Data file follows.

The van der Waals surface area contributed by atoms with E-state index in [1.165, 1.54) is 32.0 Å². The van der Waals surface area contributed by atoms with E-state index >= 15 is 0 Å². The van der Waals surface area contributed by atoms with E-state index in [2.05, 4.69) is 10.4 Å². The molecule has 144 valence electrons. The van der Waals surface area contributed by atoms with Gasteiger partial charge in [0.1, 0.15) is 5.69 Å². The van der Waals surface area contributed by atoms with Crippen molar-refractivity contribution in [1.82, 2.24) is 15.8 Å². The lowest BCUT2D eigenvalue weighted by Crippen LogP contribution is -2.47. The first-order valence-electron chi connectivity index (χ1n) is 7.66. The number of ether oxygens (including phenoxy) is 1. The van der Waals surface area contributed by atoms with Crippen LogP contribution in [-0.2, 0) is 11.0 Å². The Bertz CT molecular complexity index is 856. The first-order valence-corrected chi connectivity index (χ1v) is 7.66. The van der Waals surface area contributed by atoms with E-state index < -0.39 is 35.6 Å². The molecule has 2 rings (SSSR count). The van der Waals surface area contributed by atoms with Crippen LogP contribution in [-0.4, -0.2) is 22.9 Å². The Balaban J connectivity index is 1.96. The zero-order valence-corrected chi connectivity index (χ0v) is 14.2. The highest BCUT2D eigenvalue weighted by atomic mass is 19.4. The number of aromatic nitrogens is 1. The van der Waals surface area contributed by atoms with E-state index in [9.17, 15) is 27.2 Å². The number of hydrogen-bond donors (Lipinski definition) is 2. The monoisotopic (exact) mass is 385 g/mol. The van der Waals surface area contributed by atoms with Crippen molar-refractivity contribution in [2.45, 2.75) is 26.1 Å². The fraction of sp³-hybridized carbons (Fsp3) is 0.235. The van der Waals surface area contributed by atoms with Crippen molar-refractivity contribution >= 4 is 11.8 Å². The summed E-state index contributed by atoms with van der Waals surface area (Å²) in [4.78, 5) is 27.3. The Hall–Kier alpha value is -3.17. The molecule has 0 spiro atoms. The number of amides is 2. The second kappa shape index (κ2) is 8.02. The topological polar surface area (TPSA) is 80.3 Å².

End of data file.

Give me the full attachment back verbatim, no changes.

The van der Waals surface area contributed by atoms with E-state index in [1.165, 1.54) is 32.0 Å². The van der Waals surface area contributed by atoms with E-state index >= 15 is 0 Å². The van der Waals surface area contributed by atoms with E-state index in [2.05, 4.69) is 10.4 Å². The molecule has 144 valence electrons. The van der Waals surface area contributed by atoms with Gasteiger partial charge in [0.1, 0.15) is 5.69 Å². The van der Waals surface area contributed by atoms with Crippen molar-refractivity contribution in [1.82, 2.24) is 15.8 Å². The lowest BCUT2D eigenvalue weighted by Crippen LogP contribution is -2.47. The first-order valence-electron chi connectivity index (χ1n) is 7.66. The number of ether oxygens (including phenoxy) is 1. The van der Waals surface area contributed by atoms with Crippen LogP contribution in [-0.2, 0) is 11.0 Å². The Bertz CT molecular complexity index is 856. The first-order valence-corrected chi connectivity index (χ1v) is 7.66. The van der Waals surface area contributed by atoms with E-state index < -0.39 is 35.6 Å². The molecule has 2 rings (SSSR count). The van der Waals surface area contributed by atoms with Crippen LogP contribution in [-0.4, -0.2) is 22.9 Å². The Balaban J connectivity index is 1.96. The zero-order valence-corrected chi connectivity index (χ0v) is 14.2. The highest BCUT2D eigenvalue weighted by atomic mass is 19.4. The number of aromatic nitrogens is 1. The van der Waals surface area contributed by atoms with E-state index in [9.17, 15) is 27.2 Å². The number of hydrogen-bond donors (Lipinski definition) is 2. The monoisotopic (exact) mass is 385 g/mol. The van der Waals surface area contributed by atoms with Crippen molar-refractivity contribution in [2.45, 2.75) is 26.1 Å². The fraction of sp³-hybridized carbons (Fsp3) is 0.235. The van der Waals surface area contributed by atoms with Crippen molar-refractivity contribution >= 4 is 11.8 Å². The summed E-state index contributed by atoms with van der Waals surface area (Å²) in [4.78, 5) is 27.3. The Hall–Kier alpha value is -3.17. The molecule has 0 spiro atoms. The number of amides is 2. The second kappa shape index (κ2) is 8.02. The topological polar surface area (TPSA) is 80.3 Å².